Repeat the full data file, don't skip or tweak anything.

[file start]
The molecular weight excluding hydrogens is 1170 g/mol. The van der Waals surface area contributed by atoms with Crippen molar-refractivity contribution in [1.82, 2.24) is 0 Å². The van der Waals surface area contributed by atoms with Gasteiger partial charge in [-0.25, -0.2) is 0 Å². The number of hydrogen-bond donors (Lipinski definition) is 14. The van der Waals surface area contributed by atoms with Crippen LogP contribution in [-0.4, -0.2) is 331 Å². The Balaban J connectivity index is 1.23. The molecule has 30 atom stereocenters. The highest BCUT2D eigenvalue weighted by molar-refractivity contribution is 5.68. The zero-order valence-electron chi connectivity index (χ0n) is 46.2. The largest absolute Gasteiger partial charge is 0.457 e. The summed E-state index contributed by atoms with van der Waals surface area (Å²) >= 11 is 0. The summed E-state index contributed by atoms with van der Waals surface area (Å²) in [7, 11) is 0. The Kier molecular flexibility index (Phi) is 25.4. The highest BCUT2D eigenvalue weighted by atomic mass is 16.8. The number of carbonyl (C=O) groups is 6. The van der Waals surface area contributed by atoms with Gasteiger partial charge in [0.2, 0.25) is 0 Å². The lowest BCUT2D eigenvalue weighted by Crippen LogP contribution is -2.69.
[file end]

The molecular weight excluding hydrogens is 1170 g/mol. The van der Waals surface area contributed by atoms with Crippen molar-refractivity contribution in [1.82, 2.24) is 0 Å². The van der Waals surface area contributed by atoms with Gasteiger partial charge in [-0.25, -0.2) is 0 Å². The number of hydrogen-bond donors (Lipinski definition) is 14. The van der Waals surface area contributed by atoms with Crippen LogP contribution in [-0.4, -0.2) is 331 Å². The Balaban J connectivity index is 1.23. The molecule has 30 atom stereocenters. The highest BCUT2D eigenvalue weighted by molar-refractivity contribution is 5.68. The zero-order valence-electron chi connectivity index (χ0n) is 46.2. The largest absolute Gasteiger partial charge is 0.457 e. The summed E-state index contributed by atoms with van der Waals surface area (Å²) >= 11 is 0. The summed E-state index contributed by atoms with van der Waals surface area (Å²) in [7, 11) is 0. The Kier molecular flexibility index (Phi) is 25.4. The highest BCUT2D eigenvalue weighted by atomic mass is 16.8. The number of carbonyl (C=O) groups is 6. The van der Waals surface area contributed by atoms with Gasteiger partial charge in [0.2, 0.25) is 0 Å². The lowest BCUT2D eigenvalue weighted by Crippen LogP contribution is -2.69.